Drawing in PowerPoint – More Alphabet Blocks

Warning: This post uses PowerPoint features in ways that apparently were never intended by the designers. As a result, some fairly arcane meddling goes on.

In an earlier post, I brilliantly demonstrated how to create alphabet blocks using PowerPoint “3d,” but these blocks had letters on only one surface.  In this post, I will show you how to make blocks with letters on all visible surfaces.

In another post, I hinted at the difficulties of doing this by claiming that you can make the first image below with PowerPoint 3d, but not the second (at least not in one step):

2 blocks

Here’s the trick:

2 blocks 2

As you can see, the green face is a separate object with a “complementary” rotation. This “divide and conquer” technique can be used to make the blocks we’re after.

To make the simple block, create three square shapes with a border and text. Then apply the Preset rotation Parallel/Isometric Left Down to the “A” block. Apply Isometric Right Up and Isometric Top Up to the B and C blocks. Finally, carefully position the three rotated shapes to form the block. This process is shown below:

persp 1

This one is particularly easy because the three rotations are available as Presets. For other rotations (perspective, for example), you must create the appropriate rotations manually, using the tricky X, Y and Z settings. This is inordinately difficult; I have yet to figure out a systematic scheme for doing this.

As noted in the previous posts, most toy blocks have the letters and borders carved in relief. Drawing a 3-sided block like this presents problems, even in the simple isometric version. Following is my solution; let me know if you have a simpler approach.

As before, we create the block face and border as separate objects. However, the outline is made of 8 rectangles:

persp 2

The reason for this construction is that you can set the depth of selected edges and corners separately; I’ll show you why this is useful later.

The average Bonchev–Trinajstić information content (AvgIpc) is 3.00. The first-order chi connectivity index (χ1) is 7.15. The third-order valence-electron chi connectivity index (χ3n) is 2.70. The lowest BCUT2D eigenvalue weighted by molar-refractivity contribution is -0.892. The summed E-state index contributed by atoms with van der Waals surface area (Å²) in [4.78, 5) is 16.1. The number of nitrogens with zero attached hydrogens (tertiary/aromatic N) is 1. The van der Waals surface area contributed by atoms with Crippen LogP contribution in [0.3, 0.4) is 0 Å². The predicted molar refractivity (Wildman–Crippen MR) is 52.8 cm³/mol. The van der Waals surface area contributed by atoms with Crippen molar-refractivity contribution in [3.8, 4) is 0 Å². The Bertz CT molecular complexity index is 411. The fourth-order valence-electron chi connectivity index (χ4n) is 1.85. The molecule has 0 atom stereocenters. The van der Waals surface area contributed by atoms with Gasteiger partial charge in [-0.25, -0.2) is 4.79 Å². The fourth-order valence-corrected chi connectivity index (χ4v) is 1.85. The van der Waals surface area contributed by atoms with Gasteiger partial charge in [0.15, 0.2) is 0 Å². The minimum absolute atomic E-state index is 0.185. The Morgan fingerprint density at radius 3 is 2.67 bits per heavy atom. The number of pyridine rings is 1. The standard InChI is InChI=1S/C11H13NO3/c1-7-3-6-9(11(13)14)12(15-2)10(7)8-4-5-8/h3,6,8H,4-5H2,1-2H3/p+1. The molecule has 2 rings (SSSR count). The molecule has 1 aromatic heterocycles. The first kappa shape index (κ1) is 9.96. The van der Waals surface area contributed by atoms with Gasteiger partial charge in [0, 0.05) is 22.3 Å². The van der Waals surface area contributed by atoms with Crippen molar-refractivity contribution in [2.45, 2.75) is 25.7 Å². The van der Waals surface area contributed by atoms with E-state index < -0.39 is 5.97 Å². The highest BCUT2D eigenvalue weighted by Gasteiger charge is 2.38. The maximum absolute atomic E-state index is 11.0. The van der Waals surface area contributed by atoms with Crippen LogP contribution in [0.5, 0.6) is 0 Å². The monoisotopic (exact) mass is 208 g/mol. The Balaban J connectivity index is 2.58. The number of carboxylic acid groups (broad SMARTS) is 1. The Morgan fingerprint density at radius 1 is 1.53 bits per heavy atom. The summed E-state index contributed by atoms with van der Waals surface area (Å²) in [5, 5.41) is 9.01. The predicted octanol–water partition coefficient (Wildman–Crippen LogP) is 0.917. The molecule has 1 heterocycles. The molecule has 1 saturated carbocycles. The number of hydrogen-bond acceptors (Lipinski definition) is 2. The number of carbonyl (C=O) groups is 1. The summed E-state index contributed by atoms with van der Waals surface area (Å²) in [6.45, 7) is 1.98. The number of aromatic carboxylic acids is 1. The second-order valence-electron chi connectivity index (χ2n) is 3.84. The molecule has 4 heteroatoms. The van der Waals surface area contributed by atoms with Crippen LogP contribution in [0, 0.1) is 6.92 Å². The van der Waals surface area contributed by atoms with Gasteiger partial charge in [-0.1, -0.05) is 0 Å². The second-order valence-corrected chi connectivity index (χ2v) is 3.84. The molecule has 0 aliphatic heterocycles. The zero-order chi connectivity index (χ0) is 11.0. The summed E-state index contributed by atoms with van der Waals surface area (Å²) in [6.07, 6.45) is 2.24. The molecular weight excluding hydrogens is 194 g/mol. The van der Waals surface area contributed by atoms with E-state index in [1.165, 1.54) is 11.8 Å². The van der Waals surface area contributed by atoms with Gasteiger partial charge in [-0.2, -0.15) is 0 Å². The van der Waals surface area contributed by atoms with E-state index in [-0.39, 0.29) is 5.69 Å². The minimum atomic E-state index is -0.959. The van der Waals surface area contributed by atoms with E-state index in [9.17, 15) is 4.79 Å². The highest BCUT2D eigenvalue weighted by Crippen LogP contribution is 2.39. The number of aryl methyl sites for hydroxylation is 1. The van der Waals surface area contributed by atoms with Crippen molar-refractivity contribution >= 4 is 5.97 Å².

The process is the same as outlined in the previous post. Create 3 square shapes with a single text character; then, using Format Text/3-D Format/Depth, add depth (9 pts) and Depth Color to the character. Then apply Parallel/Isometric rotations to the square shapes as in the simple example above. Now add depth and the appropriate rotation to three copies of the outline. The results should look like this (I added an outline to the squares for clarity):

persp 3

So far, so good. But there is a problem when the pieces are combined. Let’s look at the left and top outlines when they are “joined;” the left side is in Front of the top in the first case and the top is in Front in the second:

persp 4

Something doesn’t look right here. In the first example, the surfaces of the top outline don’t match; in the second the surfaces on the left outline don’t match (the red boxes highlight the problem).  Even though the Lighting Angle is the same for both, the colors don’t match when the objects are rotated.  I have a suspicion that the lighting source rotates with the object – BAD IDEA, PowerPoint designers!

You may think this is a trivial detail but it seems to me this visual anomaly is distracting – the last thing you need in a presentation.

My solution involves removing the depth dimension from parts of the outline so that the faces overlap convincingly. Here’s the result:

persp 5

I set the depth of the front edges of the top outline to zero, including the corners. This will cover the tops of the left and right faces without conflict. The left edge of the right outline has also been set to zero depth.

You can change the depth by selecting the piece (e.g., the corner) of the outline and using Format/Shape/Depth – you don’t have to remove the rotation or ungroup the object. Here’s the final result:

persp 6

As usual, if you want a free copy of the PowerPoint file containing these objects, use this form:

1 Response to “Drawing in PowerPoint – More Alphabet Blocks”

  1. 1 More Word Clouds in PowerPoint – 3d | powerpointy Trackback on April 25, 2014 at 2:28 pm

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